Time For A Change?
Luckily, Einstein, Price, Carroll and the many other physicists and philosophers who see time as illusory, face the opposing viewpoint from an increasing number of other scholars who see a strong need to re-establish the reality of the passage of time. Lee Smolin, a physicists with the Perimeter Institute in Canada, and Tim Maudlin, a philosopher with a strong background in physics, have both argued in recent years that conventional physics’ rendering of time as somehow illusory is a major mis-step. Smolin has made his case in two recent books, Time Reborn and, with Roberto Mangabeira Unger, The Singular Universe and the Reality of Time. Tim Maudlin has argued his case in his book, The Metaphysics Within Physics, in the chapter called “On the passing of time.”
Stephen Hawking, perhaps the most pre-eminent physicist of our time, also provides some support for the “time is real” camp. Hawking states:
In the standard positivist approach to the philosophy of science, physical theories live rent free in a Platonic heaven of ideal mathematical models. That is, a model can be arbitrarily detailed and can contain an arbitrary amount of information without affecting the universes they describe. But we are not angels, who view the universe from the outside. Instead, we and our models are both part of the universe we are describing.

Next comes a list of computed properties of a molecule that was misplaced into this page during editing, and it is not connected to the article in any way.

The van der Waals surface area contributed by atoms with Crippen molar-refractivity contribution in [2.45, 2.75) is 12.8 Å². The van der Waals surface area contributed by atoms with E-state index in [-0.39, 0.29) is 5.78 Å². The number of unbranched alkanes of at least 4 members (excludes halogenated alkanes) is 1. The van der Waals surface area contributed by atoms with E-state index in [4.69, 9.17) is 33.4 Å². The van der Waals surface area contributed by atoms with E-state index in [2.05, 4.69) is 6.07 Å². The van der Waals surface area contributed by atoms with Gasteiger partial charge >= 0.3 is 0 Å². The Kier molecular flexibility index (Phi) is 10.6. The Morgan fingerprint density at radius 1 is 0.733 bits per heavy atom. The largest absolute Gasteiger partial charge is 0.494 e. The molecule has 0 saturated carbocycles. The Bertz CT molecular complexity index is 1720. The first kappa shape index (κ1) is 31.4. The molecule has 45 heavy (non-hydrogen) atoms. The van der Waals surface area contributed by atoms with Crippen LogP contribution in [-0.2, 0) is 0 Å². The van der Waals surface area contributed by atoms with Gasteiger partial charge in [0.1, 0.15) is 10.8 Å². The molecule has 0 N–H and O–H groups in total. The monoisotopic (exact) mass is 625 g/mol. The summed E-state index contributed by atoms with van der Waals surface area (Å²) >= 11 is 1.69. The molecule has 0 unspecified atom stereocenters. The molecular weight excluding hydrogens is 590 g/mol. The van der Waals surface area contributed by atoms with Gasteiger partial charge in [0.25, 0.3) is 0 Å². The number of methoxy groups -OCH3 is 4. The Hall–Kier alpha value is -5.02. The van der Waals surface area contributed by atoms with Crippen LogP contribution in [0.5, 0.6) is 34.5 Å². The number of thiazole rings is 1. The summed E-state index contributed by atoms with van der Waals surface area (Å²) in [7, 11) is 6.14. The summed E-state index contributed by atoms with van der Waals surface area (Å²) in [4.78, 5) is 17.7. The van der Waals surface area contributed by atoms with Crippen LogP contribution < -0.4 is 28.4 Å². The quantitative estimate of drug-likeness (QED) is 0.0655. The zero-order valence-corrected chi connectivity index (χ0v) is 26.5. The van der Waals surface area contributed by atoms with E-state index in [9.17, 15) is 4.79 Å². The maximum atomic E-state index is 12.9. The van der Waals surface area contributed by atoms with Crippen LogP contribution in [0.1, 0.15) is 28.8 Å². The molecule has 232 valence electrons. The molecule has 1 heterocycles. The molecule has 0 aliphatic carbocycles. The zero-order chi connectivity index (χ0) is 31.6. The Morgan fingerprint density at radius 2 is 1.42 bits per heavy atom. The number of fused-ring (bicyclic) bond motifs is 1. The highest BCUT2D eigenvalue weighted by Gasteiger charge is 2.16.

These are not easy topics to get one’s head around, but I highlight the issues surrounding the nature of time because the bottomline here is pretty clear: everything we see, experience and measure shows the passage of time. Once today’s physics gets its head around that empirical reality we can start to really make headway on other thorny issues like the nature of consciousness and the mind/body problem.